Top Ten National Park Campgrounds
Mammoth Cave National Park is best known for its famous cavern system. What is a well-kept secret is all the other amazing features of the parks. Aboveground, Mammoth offers 52,830 acres of scenic parkland perfect for hiking, fishing, paddling, and wildlife viewing-including Big Woods, a 300-acre old-growth forest. Along with the plant and animal life common to an eastern hardwood forest, the park is home to a number of atypical plant communities, which support some rare and endangered species.
It all adds up to superlative hiking trails, fishing, and paddling on the Green and Nolin rivers. There are four campgrounds within the park.
Houchins Ferry Campground has only twelve sites, no showers and is for tents only. It's a popular spot on the canoe route. Dennison Ferry is a small primitive campground, while Maple Springs Group Campground is also a horse camp. There are also twelve backcountry campsites, scattered along trails on the north side of the park.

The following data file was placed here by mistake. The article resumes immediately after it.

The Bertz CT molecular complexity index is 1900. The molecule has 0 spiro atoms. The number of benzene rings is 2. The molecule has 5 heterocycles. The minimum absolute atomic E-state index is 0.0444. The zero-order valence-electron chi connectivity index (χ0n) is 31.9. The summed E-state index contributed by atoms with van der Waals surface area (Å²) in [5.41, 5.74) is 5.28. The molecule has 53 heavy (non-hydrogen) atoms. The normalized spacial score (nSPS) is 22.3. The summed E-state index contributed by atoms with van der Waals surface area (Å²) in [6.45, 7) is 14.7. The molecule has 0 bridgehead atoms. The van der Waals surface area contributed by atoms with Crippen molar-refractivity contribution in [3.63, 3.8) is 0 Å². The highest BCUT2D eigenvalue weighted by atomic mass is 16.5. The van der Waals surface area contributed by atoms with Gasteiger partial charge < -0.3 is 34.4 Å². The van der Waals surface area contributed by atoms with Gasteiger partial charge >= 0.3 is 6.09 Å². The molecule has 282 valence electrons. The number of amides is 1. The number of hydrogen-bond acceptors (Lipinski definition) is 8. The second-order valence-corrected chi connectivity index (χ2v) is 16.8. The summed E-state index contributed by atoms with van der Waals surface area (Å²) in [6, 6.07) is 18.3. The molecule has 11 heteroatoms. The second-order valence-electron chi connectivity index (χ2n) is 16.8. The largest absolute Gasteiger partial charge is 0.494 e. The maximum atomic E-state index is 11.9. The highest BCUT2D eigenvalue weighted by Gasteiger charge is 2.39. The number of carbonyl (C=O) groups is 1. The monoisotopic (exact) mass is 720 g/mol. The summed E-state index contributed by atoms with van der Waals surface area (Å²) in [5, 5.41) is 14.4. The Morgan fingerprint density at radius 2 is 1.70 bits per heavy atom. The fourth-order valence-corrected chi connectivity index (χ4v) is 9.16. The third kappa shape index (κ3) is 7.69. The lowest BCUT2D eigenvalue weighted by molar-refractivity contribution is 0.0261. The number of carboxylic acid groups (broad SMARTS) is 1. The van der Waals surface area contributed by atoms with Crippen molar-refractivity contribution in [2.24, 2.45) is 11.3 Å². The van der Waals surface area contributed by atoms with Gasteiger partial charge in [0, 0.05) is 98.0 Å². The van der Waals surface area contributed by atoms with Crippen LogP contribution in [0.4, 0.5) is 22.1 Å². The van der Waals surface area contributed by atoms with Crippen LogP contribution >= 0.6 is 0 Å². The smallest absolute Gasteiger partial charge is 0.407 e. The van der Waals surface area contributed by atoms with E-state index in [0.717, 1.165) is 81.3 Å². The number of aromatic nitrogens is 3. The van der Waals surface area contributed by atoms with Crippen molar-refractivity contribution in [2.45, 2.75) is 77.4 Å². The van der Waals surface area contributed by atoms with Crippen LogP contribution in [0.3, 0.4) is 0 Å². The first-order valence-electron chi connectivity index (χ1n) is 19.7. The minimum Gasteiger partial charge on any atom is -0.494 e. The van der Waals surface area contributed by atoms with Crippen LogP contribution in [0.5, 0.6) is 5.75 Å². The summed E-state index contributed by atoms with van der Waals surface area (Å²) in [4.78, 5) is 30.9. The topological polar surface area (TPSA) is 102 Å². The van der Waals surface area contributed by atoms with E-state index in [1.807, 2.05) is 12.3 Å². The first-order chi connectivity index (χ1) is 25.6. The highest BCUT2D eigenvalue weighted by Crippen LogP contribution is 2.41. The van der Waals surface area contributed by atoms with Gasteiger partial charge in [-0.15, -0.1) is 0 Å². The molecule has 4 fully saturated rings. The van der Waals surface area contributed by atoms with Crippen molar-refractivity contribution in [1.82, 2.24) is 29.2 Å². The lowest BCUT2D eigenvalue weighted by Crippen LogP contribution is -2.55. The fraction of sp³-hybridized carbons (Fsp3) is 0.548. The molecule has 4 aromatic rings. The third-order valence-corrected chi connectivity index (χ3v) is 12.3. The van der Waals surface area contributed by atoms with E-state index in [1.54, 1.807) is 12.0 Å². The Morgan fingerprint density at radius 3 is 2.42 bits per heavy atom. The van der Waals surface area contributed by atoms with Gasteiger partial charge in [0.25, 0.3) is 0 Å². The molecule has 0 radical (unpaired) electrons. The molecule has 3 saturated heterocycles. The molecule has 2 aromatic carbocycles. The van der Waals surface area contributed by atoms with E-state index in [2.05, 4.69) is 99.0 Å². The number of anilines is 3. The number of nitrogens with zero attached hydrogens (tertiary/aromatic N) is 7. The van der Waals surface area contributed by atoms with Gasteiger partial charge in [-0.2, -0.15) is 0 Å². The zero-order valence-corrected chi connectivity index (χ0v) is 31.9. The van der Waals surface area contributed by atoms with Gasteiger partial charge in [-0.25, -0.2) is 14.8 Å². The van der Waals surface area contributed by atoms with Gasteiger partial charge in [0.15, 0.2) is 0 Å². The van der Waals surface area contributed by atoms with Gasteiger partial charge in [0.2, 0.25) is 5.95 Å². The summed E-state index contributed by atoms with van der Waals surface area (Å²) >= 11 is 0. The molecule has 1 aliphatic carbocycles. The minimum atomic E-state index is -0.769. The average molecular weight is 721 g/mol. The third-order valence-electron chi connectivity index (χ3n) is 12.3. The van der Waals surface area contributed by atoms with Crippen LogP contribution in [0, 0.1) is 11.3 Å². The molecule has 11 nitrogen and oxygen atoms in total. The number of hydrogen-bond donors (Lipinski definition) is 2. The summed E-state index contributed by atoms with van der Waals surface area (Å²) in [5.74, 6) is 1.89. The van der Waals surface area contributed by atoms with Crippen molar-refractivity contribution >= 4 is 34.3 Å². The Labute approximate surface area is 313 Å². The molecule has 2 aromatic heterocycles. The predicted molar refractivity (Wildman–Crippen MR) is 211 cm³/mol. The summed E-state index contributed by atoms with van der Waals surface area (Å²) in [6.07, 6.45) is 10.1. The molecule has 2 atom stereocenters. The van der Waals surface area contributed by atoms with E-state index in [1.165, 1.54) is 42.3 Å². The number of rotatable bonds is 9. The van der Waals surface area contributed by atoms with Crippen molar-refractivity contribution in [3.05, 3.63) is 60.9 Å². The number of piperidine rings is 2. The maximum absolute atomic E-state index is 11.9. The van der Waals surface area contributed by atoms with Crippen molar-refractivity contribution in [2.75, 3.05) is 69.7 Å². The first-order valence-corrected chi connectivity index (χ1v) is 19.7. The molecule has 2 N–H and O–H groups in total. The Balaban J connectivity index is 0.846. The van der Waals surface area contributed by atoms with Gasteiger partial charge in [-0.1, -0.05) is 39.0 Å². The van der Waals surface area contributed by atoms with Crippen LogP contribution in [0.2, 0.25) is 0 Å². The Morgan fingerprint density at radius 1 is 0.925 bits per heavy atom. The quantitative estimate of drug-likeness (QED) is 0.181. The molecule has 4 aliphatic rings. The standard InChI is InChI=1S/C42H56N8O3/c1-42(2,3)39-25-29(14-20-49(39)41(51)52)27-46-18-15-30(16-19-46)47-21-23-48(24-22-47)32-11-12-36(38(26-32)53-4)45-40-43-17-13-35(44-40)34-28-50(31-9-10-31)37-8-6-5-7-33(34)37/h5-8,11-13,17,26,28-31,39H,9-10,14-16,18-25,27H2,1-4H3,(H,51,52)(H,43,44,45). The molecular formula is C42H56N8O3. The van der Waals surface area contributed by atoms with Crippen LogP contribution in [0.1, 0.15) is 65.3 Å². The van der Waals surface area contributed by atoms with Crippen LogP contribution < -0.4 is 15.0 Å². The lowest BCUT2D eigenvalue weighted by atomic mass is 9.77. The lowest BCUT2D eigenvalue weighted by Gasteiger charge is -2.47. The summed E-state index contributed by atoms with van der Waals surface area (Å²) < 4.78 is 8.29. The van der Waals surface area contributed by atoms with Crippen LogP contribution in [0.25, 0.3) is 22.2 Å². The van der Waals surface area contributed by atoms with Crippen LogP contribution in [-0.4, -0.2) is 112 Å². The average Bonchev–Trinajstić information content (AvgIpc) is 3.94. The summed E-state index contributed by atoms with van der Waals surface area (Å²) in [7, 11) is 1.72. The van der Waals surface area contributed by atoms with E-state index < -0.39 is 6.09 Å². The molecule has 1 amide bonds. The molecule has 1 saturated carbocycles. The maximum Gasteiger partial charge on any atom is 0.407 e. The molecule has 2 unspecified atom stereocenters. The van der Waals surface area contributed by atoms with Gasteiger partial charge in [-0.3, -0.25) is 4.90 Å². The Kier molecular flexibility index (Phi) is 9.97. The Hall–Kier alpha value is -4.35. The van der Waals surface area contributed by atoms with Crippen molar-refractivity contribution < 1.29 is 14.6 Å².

It has 111 nice, large sites, showers, laundry, camp store and dump station. We especially enjoyed our spring camping trip here. White and pink blossoms on the many dogwood trees combined with the greenery to paint a lovely picture. Water is available on each loop, but outlets are few and far between. Headquarters Campground, located a couple of miles from the cave's main entrance, is the largest campground and has the most elaborate facilities.
Just the Facts
Route: Glacier to Artist Point on WA 542.
Length: 24 miles (one hour)
Season: Summer to early fall.
Details mentioned in this article were accurate at the time of publication
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